More Than a Mental Health Minute

Photo By: Velocity Urgent Care

Everyone is going through something, no matter how big or small it may seem. Being more conscientious and small acts of kindness can mean the world to someone struggling. September is suicide prevention awareness month, and was first declared back in 2008. It’s the time when we acknowledge individuals impacted by suicide and raise awareness for those struggling.

In 2021, 18.8% of all high school students struggled with suicidal thoughts, according to the CDC, since the pandemic 37% of high school students face mental health problems. Not only is this a reflection of today’s societal standards for teenagers, but it also has to do with the amount of stress we undergo. Whether it’s our parents putting us under this stress or the high expectations we set for ourselves: balancing school, sports, work, the way we see ourselves and keeping up with the social aspect of high school is hard. It seems to be something many of the adults in our lives can’t comprehend. Some adults totally disregard mental health, they push it aside, tell us to just “get over it”, but the truth is everything you are feeling is valid.

 We are stressed, anxious, depressed- sometimes all at once. When experiencing these emotions sometimes it’s hard to find motivation to do school work or even the things that make you happy. If you’re feeling like this it’s ok; the state of your mental health doesn’t define who you are as a person. A lot of the time it feels like a never-ending cycle, like nothing you do is going to help you feel better.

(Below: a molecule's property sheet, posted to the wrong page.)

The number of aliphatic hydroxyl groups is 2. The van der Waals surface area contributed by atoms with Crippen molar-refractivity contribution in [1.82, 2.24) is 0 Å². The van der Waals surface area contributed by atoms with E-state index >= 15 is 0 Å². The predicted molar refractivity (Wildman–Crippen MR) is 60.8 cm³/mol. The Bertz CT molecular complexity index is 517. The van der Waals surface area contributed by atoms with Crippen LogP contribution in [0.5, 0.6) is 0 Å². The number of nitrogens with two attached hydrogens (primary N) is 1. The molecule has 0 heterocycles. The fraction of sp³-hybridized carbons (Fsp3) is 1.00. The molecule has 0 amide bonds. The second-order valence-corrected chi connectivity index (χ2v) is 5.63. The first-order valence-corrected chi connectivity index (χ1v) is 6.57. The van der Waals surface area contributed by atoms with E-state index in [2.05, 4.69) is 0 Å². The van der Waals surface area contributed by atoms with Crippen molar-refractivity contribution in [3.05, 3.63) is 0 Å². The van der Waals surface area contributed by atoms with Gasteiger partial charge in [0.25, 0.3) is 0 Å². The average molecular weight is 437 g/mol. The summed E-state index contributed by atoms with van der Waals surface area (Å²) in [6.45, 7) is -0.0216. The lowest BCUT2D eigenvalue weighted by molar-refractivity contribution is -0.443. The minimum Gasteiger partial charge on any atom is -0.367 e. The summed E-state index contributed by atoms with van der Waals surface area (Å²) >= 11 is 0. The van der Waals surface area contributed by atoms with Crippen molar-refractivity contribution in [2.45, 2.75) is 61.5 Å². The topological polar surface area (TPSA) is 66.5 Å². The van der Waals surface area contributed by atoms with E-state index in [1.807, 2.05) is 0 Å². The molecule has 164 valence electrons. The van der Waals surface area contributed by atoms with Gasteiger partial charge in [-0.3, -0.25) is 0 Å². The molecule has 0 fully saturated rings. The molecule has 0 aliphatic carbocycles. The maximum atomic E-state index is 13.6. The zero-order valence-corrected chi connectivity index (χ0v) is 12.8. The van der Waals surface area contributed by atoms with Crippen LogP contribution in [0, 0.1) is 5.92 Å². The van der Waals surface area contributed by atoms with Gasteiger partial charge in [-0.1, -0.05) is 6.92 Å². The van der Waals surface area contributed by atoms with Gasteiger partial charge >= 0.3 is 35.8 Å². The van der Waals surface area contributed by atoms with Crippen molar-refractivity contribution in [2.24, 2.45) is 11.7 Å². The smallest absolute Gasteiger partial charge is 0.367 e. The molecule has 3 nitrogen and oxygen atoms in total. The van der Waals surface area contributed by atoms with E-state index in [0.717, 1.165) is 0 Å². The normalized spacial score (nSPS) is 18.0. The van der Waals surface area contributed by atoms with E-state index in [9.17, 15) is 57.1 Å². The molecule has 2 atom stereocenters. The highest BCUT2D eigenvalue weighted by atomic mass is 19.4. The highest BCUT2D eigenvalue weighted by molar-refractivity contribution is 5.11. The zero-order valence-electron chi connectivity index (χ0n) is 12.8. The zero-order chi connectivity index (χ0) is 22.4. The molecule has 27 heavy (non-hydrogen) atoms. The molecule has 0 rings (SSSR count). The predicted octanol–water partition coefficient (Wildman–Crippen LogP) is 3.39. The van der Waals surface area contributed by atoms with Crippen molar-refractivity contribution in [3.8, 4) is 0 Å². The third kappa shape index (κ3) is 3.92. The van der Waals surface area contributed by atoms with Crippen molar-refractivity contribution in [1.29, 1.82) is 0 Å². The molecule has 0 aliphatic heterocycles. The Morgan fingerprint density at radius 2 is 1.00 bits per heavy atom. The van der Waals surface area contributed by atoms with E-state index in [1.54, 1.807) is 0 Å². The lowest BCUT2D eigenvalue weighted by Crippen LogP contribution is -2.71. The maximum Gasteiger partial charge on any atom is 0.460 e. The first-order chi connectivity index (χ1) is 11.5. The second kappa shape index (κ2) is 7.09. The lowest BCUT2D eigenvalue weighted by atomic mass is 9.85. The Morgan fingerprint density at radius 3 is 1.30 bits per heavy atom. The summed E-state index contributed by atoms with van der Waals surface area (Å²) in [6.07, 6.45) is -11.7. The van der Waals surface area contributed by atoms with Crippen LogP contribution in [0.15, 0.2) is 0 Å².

That’s why it’s important to help each other and/or ask for help. We can’t do it alone, and being someone that is willing to listen to your friends without the fear of judgment can make a world of a difference. But, there is a difference between listening to someone’s struggles and taking them all on yourself. There are some people that need professional help and there’s nothing wrong with that. Knowing you need help is such a valuable trait.

 So how can one provide a safe and judgment free space to talk about these feelings? According to the National Alliance on Mental Illness (NAMI), talk openly and honestly, calmly ask simple and direct questions, don’t argue, threaten or raise your voice, and just be patient. These are just a few things that can make someone in a crisis feel validated, and in the end, hopefully better.  If you or someone you know is struggling with suicidal thoughts or in a crisis call 988, the NAMI crisis hotline, or if you feel uncomfortable talking over the phone text 741-741. You are loved.